Difficulty: Introductory   Keywords: Go term

Chinese: 目 (mu4)
Japanese: 目 or 子(moku)
Korean: -

  1. 目 (moku), a Japanese go term, means “point of territory”,[1] as in “Black wins by one point” (黒の一目勝ちです)
  2. It is also used in compounds for certain points on the board, such as komoku, takamoku, and mokuhazushi. In these cases, moku refers to the star point in the corner.
  3. It also refers to a handicap stone. For example, Nanmoku? (何子?) can mean How many stones handicap?. A different kanji, 子, is used to distinguish this from the other senses in writings. Also, seimoku (in this case 星目 for historical reasons[2]) refers to a 9-stone handicap.

See Also:

[1] Robert Pauli: Can't believe that points made by prisoners are excluded.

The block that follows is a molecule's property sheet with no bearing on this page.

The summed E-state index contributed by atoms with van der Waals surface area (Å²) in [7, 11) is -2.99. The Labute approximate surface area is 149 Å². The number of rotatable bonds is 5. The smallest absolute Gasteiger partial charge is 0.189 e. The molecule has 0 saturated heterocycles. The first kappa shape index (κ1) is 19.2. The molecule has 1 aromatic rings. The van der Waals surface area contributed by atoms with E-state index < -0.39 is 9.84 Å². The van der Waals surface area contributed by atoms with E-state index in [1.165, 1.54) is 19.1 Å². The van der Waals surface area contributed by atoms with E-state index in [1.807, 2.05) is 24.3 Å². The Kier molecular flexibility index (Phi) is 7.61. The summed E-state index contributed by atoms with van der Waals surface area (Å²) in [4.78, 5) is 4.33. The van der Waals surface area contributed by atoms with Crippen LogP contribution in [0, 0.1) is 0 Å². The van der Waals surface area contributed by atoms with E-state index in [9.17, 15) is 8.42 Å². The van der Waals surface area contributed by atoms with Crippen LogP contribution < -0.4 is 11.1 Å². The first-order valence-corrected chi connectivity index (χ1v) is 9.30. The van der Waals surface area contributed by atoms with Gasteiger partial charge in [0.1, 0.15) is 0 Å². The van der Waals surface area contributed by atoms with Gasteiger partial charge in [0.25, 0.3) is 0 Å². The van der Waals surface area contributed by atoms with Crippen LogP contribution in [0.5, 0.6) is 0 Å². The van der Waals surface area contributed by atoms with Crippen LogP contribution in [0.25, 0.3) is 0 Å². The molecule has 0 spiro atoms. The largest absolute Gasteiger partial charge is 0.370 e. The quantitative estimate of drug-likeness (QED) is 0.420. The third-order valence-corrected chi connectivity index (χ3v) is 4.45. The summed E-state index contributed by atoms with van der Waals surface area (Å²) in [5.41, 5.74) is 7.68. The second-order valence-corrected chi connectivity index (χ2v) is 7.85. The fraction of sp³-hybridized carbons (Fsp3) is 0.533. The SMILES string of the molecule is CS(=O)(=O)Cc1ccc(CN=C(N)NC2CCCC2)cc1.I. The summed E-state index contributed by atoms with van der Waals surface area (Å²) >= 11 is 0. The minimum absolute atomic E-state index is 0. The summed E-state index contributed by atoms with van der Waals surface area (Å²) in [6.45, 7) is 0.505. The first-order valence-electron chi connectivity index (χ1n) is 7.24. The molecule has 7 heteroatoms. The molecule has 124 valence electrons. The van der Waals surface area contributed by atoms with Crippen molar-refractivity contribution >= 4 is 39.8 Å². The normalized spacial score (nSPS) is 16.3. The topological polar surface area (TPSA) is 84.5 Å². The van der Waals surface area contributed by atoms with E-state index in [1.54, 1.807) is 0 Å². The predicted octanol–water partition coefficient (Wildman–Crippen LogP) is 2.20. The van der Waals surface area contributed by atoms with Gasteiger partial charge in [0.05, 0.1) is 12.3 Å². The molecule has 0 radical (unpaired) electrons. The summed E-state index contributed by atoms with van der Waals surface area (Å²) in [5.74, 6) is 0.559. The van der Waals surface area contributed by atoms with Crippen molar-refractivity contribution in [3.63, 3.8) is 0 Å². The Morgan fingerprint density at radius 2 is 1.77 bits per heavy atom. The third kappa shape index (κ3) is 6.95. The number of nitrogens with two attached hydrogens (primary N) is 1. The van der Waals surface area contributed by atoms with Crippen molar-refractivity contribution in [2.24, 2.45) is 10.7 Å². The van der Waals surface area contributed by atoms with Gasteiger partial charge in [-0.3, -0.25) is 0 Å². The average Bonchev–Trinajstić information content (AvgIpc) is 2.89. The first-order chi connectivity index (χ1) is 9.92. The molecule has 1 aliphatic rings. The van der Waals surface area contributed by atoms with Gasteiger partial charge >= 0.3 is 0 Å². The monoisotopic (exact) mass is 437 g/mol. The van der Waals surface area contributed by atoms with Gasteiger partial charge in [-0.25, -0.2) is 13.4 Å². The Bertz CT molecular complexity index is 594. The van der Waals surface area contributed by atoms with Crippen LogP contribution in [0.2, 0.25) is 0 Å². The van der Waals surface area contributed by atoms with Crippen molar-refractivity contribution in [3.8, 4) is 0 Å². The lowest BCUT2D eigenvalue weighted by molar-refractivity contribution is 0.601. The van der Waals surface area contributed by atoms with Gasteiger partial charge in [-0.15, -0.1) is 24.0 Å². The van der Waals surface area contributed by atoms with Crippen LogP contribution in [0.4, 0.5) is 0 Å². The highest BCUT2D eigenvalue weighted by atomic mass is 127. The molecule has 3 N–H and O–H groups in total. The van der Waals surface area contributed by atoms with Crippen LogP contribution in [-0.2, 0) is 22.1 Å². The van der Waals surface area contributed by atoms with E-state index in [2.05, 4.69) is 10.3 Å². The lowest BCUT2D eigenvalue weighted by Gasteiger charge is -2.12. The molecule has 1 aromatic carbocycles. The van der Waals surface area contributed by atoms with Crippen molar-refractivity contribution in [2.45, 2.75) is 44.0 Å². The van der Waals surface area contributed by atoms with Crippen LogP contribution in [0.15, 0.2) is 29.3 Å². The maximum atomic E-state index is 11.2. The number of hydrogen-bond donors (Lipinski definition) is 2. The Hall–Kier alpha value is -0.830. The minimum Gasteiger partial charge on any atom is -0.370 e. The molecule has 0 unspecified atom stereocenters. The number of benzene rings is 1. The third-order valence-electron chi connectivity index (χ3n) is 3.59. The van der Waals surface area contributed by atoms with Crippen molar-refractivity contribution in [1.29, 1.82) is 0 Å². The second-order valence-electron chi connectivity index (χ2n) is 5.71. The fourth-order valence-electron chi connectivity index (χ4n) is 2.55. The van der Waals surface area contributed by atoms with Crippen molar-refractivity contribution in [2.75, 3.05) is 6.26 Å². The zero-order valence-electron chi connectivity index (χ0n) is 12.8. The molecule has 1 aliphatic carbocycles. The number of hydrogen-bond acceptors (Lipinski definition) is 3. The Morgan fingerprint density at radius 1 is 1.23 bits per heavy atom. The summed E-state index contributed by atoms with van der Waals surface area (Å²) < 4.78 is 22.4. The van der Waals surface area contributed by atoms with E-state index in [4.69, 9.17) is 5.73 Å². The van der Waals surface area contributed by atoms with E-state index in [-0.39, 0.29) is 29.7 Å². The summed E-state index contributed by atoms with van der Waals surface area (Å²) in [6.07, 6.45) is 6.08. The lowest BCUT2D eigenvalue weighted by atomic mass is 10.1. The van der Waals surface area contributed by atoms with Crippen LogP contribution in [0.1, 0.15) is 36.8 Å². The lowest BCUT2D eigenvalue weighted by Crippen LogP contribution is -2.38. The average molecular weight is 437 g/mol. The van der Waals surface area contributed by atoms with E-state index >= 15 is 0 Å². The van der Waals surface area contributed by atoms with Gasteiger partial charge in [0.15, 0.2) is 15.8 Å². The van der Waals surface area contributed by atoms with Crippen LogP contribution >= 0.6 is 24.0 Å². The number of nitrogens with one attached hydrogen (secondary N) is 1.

P.J.T.: I see that on May 24, 2005 Bill Spight replaced “point” by “point of territory”; I supposed that it probably meant “a point in whatever scoring system is being used”, even if Japanese would usually be using territory scoring, but I now see it said under Zi (子) that that term refers to Chinese and moku to Japanese scoring. Given that, it should perhaps read “a point in territory scoring”. It would be good to have an authoritative answer (and scrap this footnote).

[2] In older days, 子 and 目 were not strictly distinguished.

Moku last edited by hnishy on March 14, 2023 - 02:23
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